It wasn’t easy, but I forced a good night’s sleep. When I got up, the once vise-like psychological steel strands that attempted to suture me to the bed had fallen away and were now scattered on the floor of my mind, brittle shards of thin ebony remnants.
I got up and I headed through the Flamingo for the tram. I waited and exited one stop further north so I would be closer to the Paradise Event Center in the Westgate Hotel where I would eat. I entered to the silence of carpet and began my long curving sojourn down the hall that was lined with “happy day” photographs of Frank Sinatra, Sammy Davis, Jr. and Liza Minelli. Eventually, I made my way to the cavernous hall where the complimentary breakfast was being served. I sat with friends, and with my back to the stage, ate bacon, eggs, muffins, and potatoes oblivious to the speakers who sounded just like they did last year.
After a long introduction, the keynote speaker, former New York Mayor Rudy Giuliani, walked onto the stage. I knew it was time for me to leave. I got up, went toward the back of the hall, quickly drank another glass of apple juice and headed for the exhibition hall.
I was early as usual, so I had time to get myself situated and locate the booths of those manufacturers that I would be visiting. The convention had yet to start, so as I walked the carpeted aisles, there was a soundlessness that unnerved me.
Only when the clock figuratively struck 9:30, when PAC VIPs begin to trickle in, did the once almost vacant floors begin to show signs of life. An hour would go by before the show was open to the general public that my day would truly begin.
And I must say, that it wasn’t long before all hell broke loose. I was at my main base, The Leaf, when people came from every angle imaginable. Orders began to come at me from all directions as water would from a damaged firehose that couldn’t be contained from spraying its pressurized water everywhere.
Orders for 200 bundles, then 50 bundles, then 100 bundles, odds and end orders of 10s, 20s and 30s. My body was trembling as I judiciously but calmly wrote each one down on the pre-printed form, chatting, smiling, and laughing with the customers. No one, not a soul, realized that I had not expected such an early rush and was ready to jump out of my skin with anxiety at any moment.
Yet, I loved every minute of it. But then suddenly I could feel the pressure building up inside my gut. Everyone expected to be taken care of at the same time. I asked myself, in a mental muse, “Jesus, is this the way it’s going to be all day long?”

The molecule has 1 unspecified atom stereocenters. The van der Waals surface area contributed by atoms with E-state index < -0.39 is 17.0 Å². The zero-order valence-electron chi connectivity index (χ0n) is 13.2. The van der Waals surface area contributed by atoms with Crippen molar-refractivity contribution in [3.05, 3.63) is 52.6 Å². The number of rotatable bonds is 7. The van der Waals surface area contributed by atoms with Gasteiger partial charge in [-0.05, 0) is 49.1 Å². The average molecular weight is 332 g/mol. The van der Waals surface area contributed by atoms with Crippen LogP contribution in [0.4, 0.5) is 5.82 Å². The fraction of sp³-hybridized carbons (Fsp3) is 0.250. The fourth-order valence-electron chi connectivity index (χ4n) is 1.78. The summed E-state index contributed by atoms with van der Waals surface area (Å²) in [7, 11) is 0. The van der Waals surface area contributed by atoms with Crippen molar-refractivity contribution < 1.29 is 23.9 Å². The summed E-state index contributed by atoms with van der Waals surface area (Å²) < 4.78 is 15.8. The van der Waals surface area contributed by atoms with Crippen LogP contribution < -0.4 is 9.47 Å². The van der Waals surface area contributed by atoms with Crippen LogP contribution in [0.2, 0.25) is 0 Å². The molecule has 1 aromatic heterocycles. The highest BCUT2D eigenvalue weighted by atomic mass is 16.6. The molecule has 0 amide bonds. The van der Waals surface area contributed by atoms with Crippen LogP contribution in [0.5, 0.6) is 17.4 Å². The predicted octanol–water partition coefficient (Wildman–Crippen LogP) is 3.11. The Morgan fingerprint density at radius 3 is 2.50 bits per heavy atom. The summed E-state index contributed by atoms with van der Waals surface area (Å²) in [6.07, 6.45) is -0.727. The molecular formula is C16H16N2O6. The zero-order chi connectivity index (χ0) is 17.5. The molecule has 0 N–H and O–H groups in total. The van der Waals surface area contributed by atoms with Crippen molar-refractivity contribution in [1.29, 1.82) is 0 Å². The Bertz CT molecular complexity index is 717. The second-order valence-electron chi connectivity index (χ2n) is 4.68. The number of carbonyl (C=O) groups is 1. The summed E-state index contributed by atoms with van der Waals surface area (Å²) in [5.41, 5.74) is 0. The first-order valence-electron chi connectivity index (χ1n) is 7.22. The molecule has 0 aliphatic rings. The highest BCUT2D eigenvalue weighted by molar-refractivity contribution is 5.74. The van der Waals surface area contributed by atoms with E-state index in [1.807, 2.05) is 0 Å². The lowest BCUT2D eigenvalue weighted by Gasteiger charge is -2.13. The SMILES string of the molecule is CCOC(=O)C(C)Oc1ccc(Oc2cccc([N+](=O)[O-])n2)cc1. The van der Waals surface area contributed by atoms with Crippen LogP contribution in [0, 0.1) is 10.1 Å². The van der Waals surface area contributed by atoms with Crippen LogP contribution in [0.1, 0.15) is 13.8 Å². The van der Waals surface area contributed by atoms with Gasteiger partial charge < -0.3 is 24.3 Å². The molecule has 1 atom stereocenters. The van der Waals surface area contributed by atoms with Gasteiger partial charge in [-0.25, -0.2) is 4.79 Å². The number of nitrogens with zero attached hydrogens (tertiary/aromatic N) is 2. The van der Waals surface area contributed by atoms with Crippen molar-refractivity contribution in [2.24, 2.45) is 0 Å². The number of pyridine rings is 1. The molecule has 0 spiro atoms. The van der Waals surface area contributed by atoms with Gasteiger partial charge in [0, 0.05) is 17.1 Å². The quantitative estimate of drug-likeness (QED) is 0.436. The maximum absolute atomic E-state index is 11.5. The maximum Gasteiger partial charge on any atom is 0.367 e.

No. It wasn’t. As quickly as a niacin rush leaves your cheeks and temples, the onslaught of people slowed to a manageable pace. Then the rush ebbed to a trickle and then to dribs and drabs – and eventually to a dead stop.
It was coitus interruptus. I wanted it to continue to a climax that would blow my head off, but it went nowhere. The motion was there but the release never came. The aisles seemed to swallow the people up. All the familiar faces faded away. I was sitting in a flimsy garden chair all alone without a soul in the booth, save for the reps, a few tire kickers and a pen whose frantic motion had stopped and was now capped. I replaced it into my shirt pocket.
I got up and went to a basket that had candy in it. I tossed around the selection until I found chocolate and orange flavored Tootsie roll pops. I took off the wrapping of one and eyed the dull, dark orb of candy. I substituted my cigar for the treat and headed for the back of the hall where the food court was located. It was well after the lunch hour. Maybe that’s where everyone had gone?
Despite my sitting down for so many hours, my knees were a bit wobbly as I made my way to find a solitary chair. The mental sound of cha-ching was being replaced with a real sugar buzz. A common trick in the business if you’ve had too much nicotine. It’s relaxing. A natural medication.
I found an empty gray chair and sat down. The dull candy was now shiny with my saliva. I looked up and down the aisles from my new vantage point. I knew this was a good time for me to be away.
I bit into the lollipop and savored the rush of the crunchy-flavored confection. Suddenly I had a mouth full of juicy delight.
I wondered if I could handle another day such as this first one, a rush of sheer ecstasy and then the let down of people petering out so quickly. Throughout the remaining part of the day, some bought – some didn’t. Time moved quickly and does go by when you’re so busy. But right now I was not.
It wasn’t long before the day slipped by. The halls continued to show signs of life, I visited my other booths, had a late lunch, and found another Tootsie Pop in my brief case. It wasn’t too long after that that all I could detect was sweetness and the smell of stale cigar smoke.
I bit down on the orange one. I hit the chocolate center. I could see it was time for me to go. So I got up, and with the residual candy stuck in my molars and me trying to get it out with my tongue – I left the hall.
(To be continued tomorrow in Day Three)